PPP Authentication – CHAP

CHAP algorithm

CHAP is more secure than PAP because even though it sends usernames in clear text, it uses an MD5 hash instead of a clear text password for authentication.
When a router is set to ask for authentication, it will send a CHAP Challenge to the other router which contains an ID, a random number and a username. By default, the username used is the hostname of the router. For each Challenge, the router will store in memory the random number used.
When the router that shoud authenticate receives the Challenge, it must search in it’s database a password for the supplied username. If it doesn’t find one, the authentication will fail. If if finds one, the router will use the ID, the random number and the password to generate an MD5 hash. It will send this MD5 hash in a Response packet, together with a username to the router that issued the authentication challenge.The username is by default the hostname of the router that responds
Upon receiving the Response, the first router uses the ID to determine what Challenge the Response belongs to and retrives the random number used in the Challenge it sent. It then searches for a password coresponding to the username received from the other router. If no match is found, authentication fails. If a match is found, then the router uses the ID, the random number it used in the Challenge and the password it found to generate an MD5 hash. If the MD5 hash it generates matches the one that it received, then it (statisticly) means both routers used the same password and authentication succeeds.

One-way authentication

The configuration for one-way authentication should look like this:
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!On R1
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R1(config)# interface serial0
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R1(config-if)# ip address IP-ADDR1 MASK1
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R1(config-if)# encapsulation ppp
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R1(config-if)# ppp authentication chap
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R1(config-if)# exit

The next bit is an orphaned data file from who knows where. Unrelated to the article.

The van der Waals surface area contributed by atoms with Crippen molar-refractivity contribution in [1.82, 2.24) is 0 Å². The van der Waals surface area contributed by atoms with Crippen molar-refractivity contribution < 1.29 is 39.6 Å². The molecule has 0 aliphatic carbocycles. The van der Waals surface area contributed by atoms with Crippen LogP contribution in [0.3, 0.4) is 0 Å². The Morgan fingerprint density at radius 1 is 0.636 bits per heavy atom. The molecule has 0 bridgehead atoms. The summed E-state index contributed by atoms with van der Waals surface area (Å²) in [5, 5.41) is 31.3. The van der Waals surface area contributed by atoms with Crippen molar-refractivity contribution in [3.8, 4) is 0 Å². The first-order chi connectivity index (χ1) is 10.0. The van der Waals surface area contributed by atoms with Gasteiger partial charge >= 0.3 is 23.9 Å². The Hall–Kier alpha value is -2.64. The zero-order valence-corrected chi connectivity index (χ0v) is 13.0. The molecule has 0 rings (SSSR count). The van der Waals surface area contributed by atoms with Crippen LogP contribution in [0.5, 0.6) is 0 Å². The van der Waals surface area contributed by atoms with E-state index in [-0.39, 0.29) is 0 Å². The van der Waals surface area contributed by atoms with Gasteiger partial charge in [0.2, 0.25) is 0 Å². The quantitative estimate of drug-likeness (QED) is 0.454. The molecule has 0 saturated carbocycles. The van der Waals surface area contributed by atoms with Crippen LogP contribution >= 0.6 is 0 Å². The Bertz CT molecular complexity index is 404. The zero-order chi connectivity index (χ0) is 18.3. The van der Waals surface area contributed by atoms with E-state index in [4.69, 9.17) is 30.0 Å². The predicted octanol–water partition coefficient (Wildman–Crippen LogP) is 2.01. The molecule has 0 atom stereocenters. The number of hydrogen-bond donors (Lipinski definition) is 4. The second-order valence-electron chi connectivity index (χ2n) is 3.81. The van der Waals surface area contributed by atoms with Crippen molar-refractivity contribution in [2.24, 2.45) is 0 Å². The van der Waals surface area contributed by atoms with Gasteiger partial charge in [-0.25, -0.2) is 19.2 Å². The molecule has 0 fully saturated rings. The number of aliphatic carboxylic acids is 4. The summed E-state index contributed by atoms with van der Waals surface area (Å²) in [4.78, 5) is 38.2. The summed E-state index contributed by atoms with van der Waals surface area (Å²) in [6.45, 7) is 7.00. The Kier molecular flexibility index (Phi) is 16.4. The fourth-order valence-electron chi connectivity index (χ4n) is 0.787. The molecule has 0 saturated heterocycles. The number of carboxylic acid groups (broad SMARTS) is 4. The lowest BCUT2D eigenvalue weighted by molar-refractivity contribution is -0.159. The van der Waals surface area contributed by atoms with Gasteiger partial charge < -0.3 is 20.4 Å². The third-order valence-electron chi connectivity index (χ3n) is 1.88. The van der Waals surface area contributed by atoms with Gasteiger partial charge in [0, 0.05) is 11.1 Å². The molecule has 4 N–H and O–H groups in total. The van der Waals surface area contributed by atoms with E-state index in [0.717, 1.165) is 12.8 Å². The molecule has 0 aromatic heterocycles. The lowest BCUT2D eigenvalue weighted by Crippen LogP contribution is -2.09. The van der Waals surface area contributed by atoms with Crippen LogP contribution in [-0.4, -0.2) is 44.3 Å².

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R1(config)# username R2 password PASS
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!On R2
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R2(config)# interface serial0
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R2(config-if)# ip address IP-ADDR2 MASK2
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R2(config-if)# encapsualation ppp
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R2(config-if)# no shut
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R2(config-if)# exit
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R2(config)# username R1 password PASS
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Even though this might look like a two way authentication, it isn’t. For two-way authentication both routers should send a Challenge.

Two-way authentication

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!On R1
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R1(config)# interface serial0
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R1(config-if)# ip address IP-ADDR1 MASK1
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R1(config-if)# encapsulation ppp
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R1(config-if)# ppp authentication chap
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R1(config-if)# exit
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R1(config)# username R2 password PASS
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!On R2
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R2(config)# interface serial0
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R2(config-if)# ip address IP-ADDR2 MASK2
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R2(config-if)# encapsualation ppp
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R2(config-if)# ppp authentication chap
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R2(config-if)# no shut
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R2(config-if)# exit
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R2(config)# username R1 password PASS
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As you can see, when using two way authentication you cannot use different passwords, as was possible with PAP.

More settings

To use a different username than the configured hostname, you can use:
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R(config)# username USER2 password PASS2
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R(config)# interface serial0
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R(config-if)# ppp chap hostname USER2
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and to use a default password for unknown usernames, you can use:
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R(config)# interface serial0
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R(config-if)# ppp chap password PASS
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By default a router will always respond to an authentication request with its hostname as a username, even if there is no password configured. Of course, authentication will fail. Use the following command to refuse authentication requests:
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R(config-if)#ppp chap refuse
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Debugging

When debugging, the best commands to use are:
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R# debug ppp negotiation
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R# debug ppp authentication
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See this Cisco article about debugging PPP neogtiation output